Worlds AIDS Day 2014: Getting to zero
By Travis Pereira
The main theme championed for the 26th annual World AIDS day is getting to zero: Zero new HIV infections, zero AIDS related deaths and zero discrimination.
The battle against HIV/AIDS is in it’s fourth decade and the Joint United Nations program on HIV and AIDS (UNAIDS) has a goal for global eradication of the disease by 2030, and eliminating misinformation concerning the disease is at the frontier of the action plan.
“We have bent the trajectory of the AIDS epidemic. Now we have five years to break the epidemic or we risk the epidemic springing back even stronger.”
–Michel Sidibé, UNAIDS Executive Director
The campaign dubbed Fast-Track: ending the AIDS epidemic by 2030 has a five year plan to make significant leaps in the fight against HIV/AIDS by 2020.
The main target of the Fast-Track strategy is the 90-90-90 goal. By 2020, UNAIDS is aiming for:
- 90 per cent of people living with HIV to know their HIV status
- 90 per cent of people who know their HIV positive status to be on treatment
- 90 per cent of people on treatment to have suppressed viral loads (lowered amount of the virus)
Below are a few infographics representing the 2020 targets of the Fast-Track strategy. UNAIDS said the inspiration for the targets is grounded in the human rights principle of leaving no one behind.
Although the Fast-Track approach has a short-term goal of five years, UNAIDS said accomplishing these goals can lead to avoiding nearly 28 million new cases of HIV infections and 21 million AIDS-related deaths by 2030, the planned year for complete elimination of HIV/AIDS.
UNAIDS has described HIV/AIDS as the most serious epidemic in “living memory.” In order to accomplish the 2030 goal, the organization said “countries will need to use the powerful tools available, hold one another accountable for results and make sure that no one is left behind.”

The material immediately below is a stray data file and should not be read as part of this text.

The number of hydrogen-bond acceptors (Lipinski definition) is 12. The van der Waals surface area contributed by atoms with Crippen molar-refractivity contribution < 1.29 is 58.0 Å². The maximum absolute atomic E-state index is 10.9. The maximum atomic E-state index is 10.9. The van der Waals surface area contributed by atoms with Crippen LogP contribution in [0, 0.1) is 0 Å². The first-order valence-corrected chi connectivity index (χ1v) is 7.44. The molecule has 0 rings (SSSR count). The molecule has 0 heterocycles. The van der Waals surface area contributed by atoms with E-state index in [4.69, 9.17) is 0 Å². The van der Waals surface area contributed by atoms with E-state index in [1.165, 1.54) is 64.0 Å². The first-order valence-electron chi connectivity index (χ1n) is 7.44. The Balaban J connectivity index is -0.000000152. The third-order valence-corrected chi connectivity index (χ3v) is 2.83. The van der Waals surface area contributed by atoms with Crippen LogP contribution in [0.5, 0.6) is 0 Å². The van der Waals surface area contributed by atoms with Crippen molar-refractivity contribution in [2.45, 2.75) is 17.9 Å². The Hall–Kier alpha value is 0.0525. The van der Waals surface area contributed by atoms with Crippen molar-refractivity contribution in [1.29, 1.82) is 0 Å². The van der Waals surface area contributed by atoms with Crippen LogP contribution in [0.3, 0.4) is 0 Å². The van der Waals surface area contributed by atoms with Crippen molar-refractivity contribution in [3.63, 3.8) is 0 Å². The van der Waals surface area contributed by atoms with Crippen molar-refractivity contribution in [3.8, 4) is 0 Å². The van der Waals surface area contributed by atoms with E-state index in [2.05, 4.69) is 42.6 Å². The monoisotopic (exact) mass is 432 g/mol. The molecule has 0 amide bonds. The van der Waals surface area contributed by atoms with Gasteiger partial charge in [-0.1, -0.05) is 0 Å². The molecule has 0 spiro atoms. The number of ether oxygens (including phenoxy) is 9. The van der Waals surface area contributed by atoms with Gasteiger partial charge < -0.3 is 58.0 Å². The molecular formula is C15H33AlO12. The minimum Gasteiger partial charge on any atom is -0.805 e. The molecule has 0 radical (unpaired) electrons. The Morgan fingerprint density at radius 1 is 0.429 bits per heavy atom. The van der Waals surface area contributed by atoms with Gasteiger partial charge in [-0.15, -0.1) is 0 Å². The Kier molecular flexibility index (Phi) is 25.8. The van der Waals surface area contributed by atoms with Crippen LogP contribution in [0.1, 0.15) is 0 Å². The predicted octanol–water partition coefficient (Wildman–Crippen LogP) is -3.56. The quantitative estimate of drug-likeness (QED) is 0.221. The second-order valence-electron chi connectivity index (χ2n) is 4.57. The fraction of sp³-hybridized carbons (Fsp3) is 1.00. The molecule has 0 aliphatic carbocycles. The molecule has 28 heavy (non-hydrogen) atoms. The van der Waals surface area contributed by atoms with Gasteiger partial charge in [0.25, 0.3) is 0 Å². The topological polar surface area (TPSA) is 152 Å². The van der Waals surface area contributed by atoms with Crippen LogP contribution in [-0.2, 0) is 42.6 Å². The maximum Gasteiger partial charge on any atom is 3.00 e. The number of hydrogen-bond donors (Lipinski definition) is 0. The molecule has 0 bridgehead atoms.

In the World AIDS Day 2014 message UNAIDS executive director Michel Sidibé takes the opportunity to remind the world that a consensus formed on misinformation can be as difficult to fight as the disease itself.
The point of discrimination and stigma is an issue of paramount importance for UNAIDS.
Sidibé compares the the lack of widespread education in the beginning of the AIDS epidemic to the recent Ebola outbreak in West Africa. His message is that a lack of information leads to a lack of hope.
“If we invest just $3 (US) a day for each person living with HIV for the next five years we would break the epidemic for good.”
–Michel Sidibé, UNAIDS Executive Director
Canada is one the upper-income countries from which the UNAIDS requires meaningful investments in order to end the epidemic by 2030.
Although the domestic fight against HIV/AIDS still requires significant resources it does have the useful element of preventative measures.
Pre-exposure prophylaxis (PrEP) is such a measure and it involves the use of HIV drugs before someone is exposed to the virus.
PrEP drugs come in various forms and can require different forms of administration, and one example is Truvada which is often heralded as the first “HIV prevention pill”. The idea behind Truvada is that if individuals who don’t have HIV take the pill daily their risk of contracting the virus, if exposed, are significantly reduced.
Since PrEP is viewed as an effective tool of prevention for HIV negative people who engage in unprotected sex (among other high risk activities), critics are concerned Truvada can further discourage the use of condoms.
Despite being available in the U.S., Health Canada has yet to approve the drug. Although Truvada hasn’t been give the green light, it can be made available as an “off-label” prescription from healthcare professionals willing to prescribe it.
Despite these resources the infographic below displays some alarming statistics about HIV in Canada.
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